What went around, came around — Esther 7-10

The book of Esther is one of those books, like Ruth that is best read at one sitting. It’s a great story of a meteoric, providential rise to a place of honor and power at just the right time; with a prideful, vengeful antagonist; with a humble heroine who has to take a fearful step of faith; and with a sharp turn of events at the end. It is the story of Purim, a joyous festival celebrated every year by the Jews to this day (it fell on March 19,20 in 2011). We’ve already covered how Hadassah (Esther) was chosen by God’s providence to be the queen of Persia. We’ve also seen how Haman, because Mordecai conscientiously refused to bow to him, plotted to destroy all the Jewish people in the Persian empire (virtually all of them) by official decree of the king (who trusted Haman too much). When this plot came to Mordecai’s attention, he persuaded Esther (who was fearfully reluctant at first) to approach the king. Esther and the Jews fasted and prayed for 3 days, and then Esther humbly and diplomatically approached the king, at first inviting him and and Haman to a banquet. At this banquet Esther invites King Xerxes (Ahaseurus) and Haman to yet another banquet the next day (I suppose that is has always been true that the way to a man’s heart is through his stomach), when she promised the king that she would then make her request of him.

That night, when the king was having a bout of insomnia, he called for the royal book of records — doubtlessly, like most other government reports, a good remedy for insomnia, a real snoozer — and discovered that although Mordecai had been responsible for foiling an assassination plot against the king that nothing had been done to reward him. The next day, the king called in Haman to ask him what should be done for the man that the king wanted to honor. Because Haman thought (in his pride) that the king wanted to honor him, he laid out an elaborate scheme of honor — which the king then commanded Haman to lead in Mordecai’s honor. Haman was privately mortified and vexed beyond words as he obeyed the king’s command. The turn of Haman’s fortunes had begun, and that’s where we left it.

But in the reading today Esther finally reveals to king Xerxes that someone had plotted to murder her entire ethnic group, the Jews. When the king asks who this villain might be, Esther fingers Haman, who was probably shocked to just now discover that the queen was Jewish! The king stands up in a rage and walks to the balcony to think, while Haman begs for his life, even throwing himself on the queen’s couch. When the king returns to the room, he finds Haman touching the couch, which angers him all the more. When it is reported to the king that Haman has already built a very tall gallows to hand Mordecai on, the king finds poetic justice in hanging Haman on those very gallows — later his 10 sons would join him. To repel the planned attack (because the command of a Persian king cannot be rescinded), the king gives Mordecai, the new grand vizier, permission for the Jews to defend themselves against their enemies. The Jews do defend themselves and destroy their enemies, and the day was established as a Jewish holiday, Purim.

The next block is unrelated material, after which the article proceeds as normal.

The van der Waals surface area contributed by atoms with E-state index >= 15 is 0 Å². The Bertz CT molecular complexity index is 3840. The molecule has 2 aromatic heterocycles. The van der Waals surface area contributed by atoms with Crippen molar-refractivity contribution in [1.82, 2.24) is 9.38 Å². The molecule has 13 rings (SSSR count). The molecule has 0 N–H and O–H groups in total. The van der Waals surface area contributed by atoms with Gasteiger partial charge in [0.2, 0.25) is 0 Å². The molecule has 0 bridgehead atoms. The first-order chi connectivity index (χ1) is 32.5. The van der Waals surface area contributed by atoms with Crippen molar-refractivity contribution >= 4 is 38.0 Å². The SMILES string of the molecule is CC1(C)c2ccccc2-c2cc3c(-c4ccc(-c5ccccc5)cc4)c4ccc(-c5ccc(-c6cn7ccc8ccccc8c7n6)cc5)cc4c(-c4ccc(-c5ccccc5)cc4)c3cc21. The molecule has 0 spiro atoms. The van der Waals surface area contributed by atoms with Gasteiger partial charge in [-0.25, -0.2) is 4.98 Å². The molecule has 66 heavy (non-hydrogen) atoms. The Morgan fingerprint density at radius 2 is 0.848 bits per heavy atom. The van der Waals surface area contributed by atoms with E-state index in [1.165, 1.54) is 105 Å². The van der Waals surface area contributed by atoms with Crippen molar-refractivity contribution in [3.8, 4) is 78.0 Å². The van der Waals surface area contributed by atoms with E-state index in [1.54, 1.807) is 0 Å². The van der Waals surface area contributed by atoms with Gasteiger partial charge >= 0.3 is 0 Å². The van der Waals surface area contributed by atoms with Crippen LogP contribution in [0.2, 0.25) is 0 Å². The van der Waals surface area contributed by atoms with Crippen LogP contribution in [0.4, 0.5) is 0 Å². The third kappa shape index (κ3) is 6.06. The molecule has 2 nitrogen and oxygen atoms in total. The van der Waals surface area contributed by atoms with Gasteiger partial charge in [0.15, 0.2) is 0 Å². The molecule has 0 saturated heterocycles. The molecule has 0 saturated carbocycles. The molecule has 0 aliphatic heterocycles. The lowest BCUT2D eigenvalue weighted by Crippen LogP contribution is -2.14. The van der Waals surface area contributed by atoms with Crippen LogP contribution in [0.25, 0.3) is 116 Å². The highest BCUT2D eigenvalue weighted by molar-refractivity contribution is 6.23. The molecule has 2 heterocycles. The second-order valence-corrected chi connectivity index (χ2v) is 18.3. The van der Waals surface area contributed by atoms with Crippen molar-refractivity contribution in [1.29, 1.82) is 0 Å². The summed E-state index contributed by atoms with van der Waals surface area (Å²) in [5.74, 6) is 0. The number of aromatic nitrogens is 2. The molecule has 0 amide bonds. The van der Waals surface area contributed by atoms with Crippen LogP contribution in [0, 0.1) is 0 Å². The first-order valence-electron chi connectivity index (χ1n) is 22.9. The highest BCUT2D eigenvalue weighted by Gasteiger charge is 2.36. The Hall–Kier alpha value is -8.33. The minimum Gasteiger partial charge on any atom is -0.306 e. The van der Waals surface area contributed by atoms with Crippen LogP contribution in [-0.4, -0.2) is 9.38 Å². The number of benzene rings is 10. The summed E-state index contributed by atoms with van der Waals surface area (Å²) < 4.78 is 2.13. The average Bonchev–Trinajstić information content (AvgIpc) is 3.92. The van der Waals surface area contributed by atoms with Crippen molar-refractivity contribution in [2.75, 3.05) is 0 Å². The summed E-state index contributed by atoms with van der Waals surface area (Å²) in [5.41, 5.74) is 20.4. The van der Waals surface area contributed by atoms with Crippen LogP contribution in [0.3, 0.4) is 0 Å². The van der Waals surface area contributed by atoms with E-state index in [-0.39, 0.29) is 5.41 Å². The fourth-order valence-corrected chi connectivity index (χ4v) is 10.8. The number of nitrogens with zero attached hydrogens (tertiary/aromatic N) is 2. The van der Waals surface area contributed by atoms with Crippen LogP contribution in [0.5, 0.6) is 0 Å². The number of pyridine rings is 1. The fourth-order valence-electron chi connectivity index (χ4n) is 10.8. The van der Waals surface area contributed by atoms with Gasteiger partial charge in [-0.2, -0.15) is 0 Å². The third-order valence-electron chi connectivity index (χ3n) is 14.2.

Lessons?

Revenge is not as satisfying as we think — Have you ever gotten revenge? Have you ever noticed how dissatisfying it is? And even how it often comes back to bite us? Haman’s revenge turned inside out isn’t all that unusual. Even if you get the revenge you wanted, you still have to look over your shoulder constantly. Revenge often involves the burning of relational bridges; and it often just becomes a vicious (literally) cycle — witness: the middle east. Haman’s prideful scheme to get revenge not only didn’t work, it came back (by God’s greater scheme) to bite him — hard.

The enemies of God’s people — Although sometimes on our personal, micro level of life it sometimes feels like our enemies and our persecutions persist; a time is coming in which — like in the story of Esther — all the enemies of God’s people will be eliminated and God will bring proper justice and vengeance.

“When the Lamb broke the fifth seal, I saw underneath the altar the souls of those who had been slain because of the word of God, and because of the testimony which they had maintained; and they cried out with a loud voice, saying, ‘How long, O Lord, holy and true, will You refrain from judging and avenging our blood on those who dwell on the earth?’ And there was given to each of them a white robe; and they were told that they should rest for a little while longer, until the number of their fellow servants and their brethren who were to be killed even as they had been, would be completed also.” Revelation 6:9-11, NAS95.

“Never take your own revenge, beloved, but leave room for the wrath of God, for it is written, “VENGEANCE IS MINE, I WILL REPAY,” says the Lord.” Romans 12:19, NAS95.

One day we will enjoy our own version of Purim. Rest from trials; rest from temptations; rest from sin, suffering, and death; and rest from enemies.

See you tomorrow, Lord willing.

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About parklinscomb

I'm a minister for the church of Christ in Manchester NH where I've worked since the 1970's. I'm a big fan of my family, archaeology, the Bible, the Lord's church, and Gander Brook Christian Camp.
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